C2W Music starts seeing royalty revenue
CASH-STRAPPED song publisher C2W Music made $2.1 million in revenue from royalty payments from Barbados during its fourth quarter in 2013.
"These earnings have come out of the exploitation of copyrights and more specifically have been earned through the 'Performing Right' collections of radio broadcast," said the company in a release to the Jamaica Stock Exchange. "The amount received thus far totalled US$20,643.37 ($2.1 million)."
Up to its third quarter last year, the company recorded just over US$8,000 ($800,000) in sales since commencing operations in mid-2012.
C2W accumulated losses of US$1.1 million up to September 30, 2013, even while other income (mostly sponsorship) of US$108,000 failed to cover the huge cost of operations.
The board had projected that it would earn US$1.32 million from royalties in 2012, with the expectations that income would grow to US$6.4 million by 2016.
The song publisher said that it continues to work closely with all Caribbean performing rights societies to create proper integration of its systems, which will show an accurate collection of royalties from the region.
"Other than our own music catalogue, we sub-publish two of the world's largest music publishers, BMG Chrysalis and Warner Chappell," said C2W in its notification to the JSE. "We are hopeful that our collective efforts would be recognised by the second quarter of 2014 and onwards, resulting in more royalty collections."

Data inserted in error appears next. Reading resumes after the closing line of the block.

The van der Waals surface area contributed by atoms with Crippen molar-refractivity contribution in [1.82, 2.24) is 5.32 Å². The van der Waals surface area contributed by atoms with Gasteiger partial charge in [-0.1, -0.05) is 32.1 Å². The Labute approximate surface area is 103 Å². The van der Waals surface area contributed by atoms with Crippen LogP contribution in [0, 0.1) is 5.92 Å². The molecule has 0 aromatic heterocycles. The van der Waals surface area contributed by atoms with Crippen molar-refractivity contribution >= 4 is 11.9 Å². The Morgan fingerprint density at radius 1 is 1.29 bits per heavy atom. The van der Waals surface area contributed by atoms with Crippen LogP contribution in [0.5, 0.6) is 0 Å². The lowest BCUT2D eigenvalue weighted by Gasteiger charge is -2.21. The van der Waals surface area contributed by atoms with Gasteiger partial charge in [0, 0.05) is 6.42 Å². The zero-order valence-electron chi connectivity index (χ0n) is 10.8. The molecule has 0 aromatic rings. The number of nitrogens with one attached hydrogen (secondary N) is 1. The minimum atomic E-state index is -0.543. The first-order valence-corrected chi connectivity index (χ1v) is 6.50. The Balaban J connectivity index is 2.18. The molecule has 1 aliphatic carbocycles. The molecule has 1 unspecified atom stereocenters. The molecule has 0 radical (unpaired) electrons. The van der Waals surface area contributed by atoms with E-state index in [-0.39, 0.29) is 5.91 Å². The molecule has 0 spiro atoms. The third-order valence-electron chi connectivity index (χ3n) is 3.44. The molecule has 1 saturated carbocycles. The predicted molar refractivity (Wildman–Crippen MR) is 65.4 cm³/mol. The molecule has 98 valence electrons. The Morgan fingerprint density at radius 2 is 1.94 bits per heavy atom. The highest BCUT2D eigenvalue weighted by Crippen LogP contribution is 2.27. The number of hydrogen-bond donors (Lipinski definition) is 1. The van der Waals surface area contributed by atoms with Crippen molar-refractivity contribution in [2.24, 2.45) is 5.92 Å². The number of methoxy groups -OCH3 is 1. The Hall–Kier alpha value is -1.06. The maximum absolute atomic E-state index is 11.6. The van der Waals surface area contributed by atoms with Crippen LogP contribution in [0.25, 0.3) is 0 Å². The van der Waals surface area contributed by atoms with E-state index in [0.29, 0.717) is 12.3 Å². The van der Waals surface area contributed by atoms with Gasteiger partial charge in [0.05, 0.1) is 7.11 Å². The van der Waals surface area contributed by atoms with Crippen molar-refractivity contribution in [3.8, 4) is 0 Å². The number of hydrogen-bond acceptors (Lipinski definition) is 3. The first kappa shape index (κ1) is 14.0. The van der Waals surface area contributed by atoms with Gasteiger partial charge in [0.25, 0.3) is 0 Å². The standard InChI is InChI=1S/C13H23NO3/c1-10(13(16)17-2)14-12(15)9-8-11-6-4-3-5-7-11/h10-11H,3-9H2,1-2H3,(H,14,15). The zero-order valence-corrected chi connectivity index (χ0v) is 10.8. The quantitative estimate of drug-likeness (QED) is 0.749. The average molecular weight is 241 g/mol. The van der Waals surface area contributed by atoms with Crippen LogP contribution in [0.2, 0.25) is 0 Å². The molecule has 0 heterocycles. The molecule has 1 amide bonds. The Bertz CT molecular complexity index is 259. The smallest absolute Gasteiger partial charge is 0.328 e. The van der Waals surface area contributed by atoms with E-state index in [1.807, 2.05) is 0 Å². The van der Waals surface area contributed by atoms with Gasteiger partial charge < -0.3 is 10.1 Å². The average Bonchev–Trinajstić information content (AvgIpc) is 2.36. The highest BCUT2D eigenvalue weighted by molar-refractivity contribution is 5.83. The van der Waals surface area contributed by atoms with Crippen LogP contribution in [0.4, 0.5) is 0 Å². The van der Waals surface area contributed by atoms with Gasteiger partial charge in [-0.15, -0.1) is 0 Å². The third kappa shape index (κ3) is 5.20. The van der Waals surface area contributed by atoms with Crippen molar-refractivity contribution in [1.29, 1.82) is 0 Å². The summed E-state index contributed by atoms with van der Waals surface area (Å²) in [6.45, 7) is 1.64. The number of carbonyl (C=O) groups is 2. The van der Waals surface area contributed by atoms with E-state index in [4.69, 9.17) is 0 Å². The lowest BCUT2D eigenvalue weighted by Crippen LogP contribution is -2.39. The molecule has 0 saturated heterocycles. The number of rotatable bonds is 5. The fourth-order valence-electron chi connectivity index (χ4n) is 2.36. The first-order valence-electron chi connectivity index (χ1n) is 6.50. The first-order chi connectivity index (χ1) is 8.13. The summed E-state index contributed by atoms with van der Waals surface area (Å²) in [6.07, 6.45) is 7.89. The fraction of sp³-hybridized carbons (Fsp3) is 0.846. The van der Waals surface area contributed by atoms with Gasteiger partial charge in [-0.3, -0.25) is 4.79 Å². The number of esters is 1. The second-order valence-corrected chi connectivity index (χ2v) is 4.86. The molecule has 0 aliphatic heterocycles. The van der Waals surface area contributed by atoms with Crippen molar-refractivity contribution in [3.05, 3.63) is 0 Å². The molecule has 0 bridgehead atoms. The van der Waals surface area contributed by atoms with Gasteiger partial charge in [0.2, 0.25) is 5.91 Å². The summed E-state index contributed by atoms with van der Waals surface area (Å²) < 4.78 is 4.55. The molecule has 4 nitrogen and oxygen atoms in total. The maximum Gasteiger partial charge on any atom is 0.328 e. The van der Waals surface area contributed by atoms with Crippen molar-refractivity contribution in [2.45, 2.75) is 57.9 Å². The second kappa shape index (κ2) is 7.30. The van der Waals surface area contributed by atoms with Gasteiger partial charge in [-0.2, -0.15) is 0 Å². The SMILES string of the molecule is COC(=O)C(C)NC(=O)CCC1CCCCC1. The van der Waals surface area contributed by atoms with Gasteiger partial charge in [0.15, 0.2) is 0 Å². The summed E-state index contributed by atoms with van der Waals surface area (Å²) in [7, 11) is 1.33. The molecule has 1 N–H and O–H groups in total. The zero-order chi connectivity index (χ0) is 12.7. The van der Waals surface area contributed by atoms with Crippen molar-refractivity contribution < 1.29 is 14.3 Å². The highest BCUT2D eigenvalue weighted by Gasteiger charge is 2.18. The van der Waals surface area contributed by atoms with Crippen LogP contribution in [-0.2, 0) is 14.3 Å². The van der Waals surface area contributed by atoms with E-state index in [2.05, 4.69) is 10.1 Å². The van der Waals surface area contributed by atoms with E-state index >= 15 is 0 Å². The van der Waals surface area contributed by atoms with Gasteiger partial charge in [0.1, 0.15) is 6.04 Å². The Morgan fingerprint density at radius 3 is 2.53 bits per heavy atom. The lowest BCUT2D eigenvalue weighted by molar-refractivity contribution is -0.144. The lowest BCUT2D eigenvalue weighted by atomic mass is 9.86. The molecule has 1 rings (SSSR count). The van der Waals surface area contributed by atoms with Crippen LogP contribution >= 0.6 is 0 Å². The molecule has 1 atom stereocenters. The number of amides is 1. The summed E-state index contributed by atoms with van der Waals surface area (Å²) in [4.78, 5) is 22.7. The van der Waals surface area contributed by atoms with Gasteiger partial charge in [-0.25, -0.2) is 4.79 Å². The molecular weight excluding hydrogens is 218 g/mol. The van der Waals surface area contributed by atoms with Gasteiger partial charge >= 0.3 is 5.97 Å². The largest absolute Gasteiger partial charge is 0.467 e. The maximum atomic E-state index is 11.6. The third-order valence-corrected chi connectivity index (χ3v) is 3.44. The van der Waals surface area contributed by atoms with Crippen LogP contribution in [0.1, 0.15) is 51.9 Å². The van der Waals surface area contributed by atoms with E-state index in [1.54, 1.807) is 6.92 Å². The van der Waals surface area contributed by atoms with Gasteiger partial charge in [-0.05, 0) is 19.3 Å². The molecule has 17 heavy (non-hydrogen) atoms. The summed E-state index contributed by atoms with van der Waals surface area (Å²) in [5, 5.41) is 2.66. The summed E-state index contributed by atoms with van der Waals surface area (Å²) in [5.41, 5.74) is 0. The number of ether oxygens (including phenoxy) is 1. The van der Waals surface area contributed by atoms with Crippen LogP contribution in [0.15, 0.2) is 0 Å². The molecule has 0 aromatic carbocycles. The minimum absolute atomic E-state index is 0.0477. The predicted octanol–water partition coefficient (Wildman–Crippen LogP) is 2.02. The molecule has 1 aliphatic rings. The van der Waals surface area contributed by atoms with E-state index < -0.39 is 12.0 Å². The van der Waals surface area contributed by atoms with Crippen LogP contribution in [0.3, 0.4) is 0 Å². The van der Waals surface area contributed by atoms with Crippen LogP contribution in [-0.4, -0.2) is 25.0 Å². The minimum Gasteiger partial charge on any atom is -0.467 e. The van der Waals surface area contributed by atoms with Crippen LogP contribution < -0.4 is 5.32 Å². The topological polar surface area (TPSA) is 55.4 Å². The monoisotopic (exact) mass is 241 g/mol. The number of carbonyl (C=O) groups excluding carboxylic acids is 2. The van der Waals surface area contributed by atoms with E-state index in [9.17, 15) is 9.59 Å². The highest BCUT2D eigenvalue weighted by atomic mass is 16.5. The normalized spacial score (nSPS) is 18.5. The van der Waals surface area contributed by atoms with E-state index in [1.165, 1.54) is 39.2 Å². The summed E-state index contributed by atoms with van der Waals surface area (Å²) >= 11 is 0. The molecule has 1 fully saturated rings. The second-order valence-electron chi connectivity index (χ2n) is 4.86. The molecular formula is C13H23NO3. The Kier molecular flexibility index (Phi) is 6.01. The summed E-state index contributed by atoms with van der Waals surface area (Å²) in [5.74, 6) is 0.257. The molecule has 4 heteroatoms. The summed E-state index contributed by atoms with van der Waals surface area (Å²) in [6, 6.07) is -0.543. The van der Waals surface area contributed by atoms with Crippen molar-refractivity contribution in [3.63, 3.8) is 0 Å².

It took 16 months for the company to burn through the US$1.47 million it raised on the JSE, receiving US$1.28 million after IPO costs in June 2012.
The bulk of the company's spending — US$850,000 from start-up in 2012 to September 30, 2013 — was on administrative expenses, while US$350,000 was spent on songwriting camps and development expenses.
Consequently, C2W had less than US$2,000 in cash and cash equivalent at the end of September, although it reports having other current assets valued at just over US$34,000, most of which is classified as advances to songwriters.
Back in May, C2W's CEO Ivan Berry said that the company's board was working on coming up with "alternative ideas to allow us to continue doing what we are doing to get enough cash for the next nine months".
Last month, the song publisher said it is looking at taking on outside investors and plans to bring a proposal to current shareholders for consideration through an extraordinary general meeting (EGM), once the "right strategic partner" has been identified.